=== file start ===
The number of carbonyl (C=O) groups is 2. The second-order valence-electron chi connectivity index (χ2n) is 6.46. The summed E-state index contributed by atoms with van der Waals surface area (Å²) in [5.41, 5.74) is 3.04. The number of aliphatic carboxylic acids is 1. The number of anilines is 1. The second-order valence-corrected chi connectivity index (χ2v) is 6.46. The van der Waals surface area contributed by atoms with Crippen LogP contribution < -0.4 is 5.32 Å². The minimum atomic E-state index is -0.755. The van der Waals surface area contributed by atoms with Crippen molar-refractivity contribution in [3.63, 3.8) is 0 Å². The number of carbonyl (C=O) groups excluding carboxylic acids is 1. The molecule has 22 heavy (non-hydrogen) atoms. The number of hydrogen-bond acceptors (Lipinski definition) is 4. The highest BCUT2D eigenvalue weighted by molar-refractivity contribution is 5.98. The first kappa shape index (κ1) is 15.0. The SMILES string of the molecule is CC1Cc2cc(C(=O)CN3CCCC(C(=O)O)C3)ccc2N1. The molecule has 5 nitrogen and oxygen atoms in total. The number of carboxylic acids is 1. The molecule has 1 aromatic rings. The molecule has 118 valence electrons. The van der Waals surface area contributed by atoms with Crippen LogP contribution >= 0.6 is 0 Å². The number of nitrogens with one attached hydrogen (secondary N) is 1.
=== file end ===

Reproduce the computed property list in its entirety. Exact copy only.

The number of carbonyl (C=O) groups is 2. The second-order valence-electron chi connectivity index (χ2n) is 6.46. The summed E-state index contributed by atoms with van der Waals surface area (Å²) in [5.41, 5.74) is 3.04. The number of aliphatic carboxylic acids is 1. The number of anilines is 1. The second-order valence-corrected chi connectivity index (χ2v) is 6.46. The van der Waals surface area contributed by atoms with Crippen LogP contribution < -0.4 is 5.32 Å². The minimum atomic E-state index is -0.755. The van der Waals surface area contributed by atoms with Crippen molar-refractivity contribution in [3.63, 3.8) is 0 Å². The number of carbonyl (C=O) groups excluding carboxylic acids is 1. The molecule has 22 heavy (non-hydrogen) atoms. The number of hydrogen-bond acceptors (Lipinski definition) is 4. The highest BCUT2D eigenvalue weighted by molar-refractivity contribution is 5.98. The first kappa shape index (κ1) is 15.0. The SMILES string of the molecule is CC1Cc2cc(C(=O)CN3CCCC(C(=O)O)C3)ccc2N1. The molecule has 5 nitrogen and oxygen atoms in total. The number of carboxylic acids is 1. The molecule has 1 aromatic rings. The molecule has 118 valence electrons. The van der Waals surface area contributed by atoms with Crippen LogP contribution >= 0.6 is 0 Å². The number of nitrogens with one attached hydrogen (secondary N) is 1.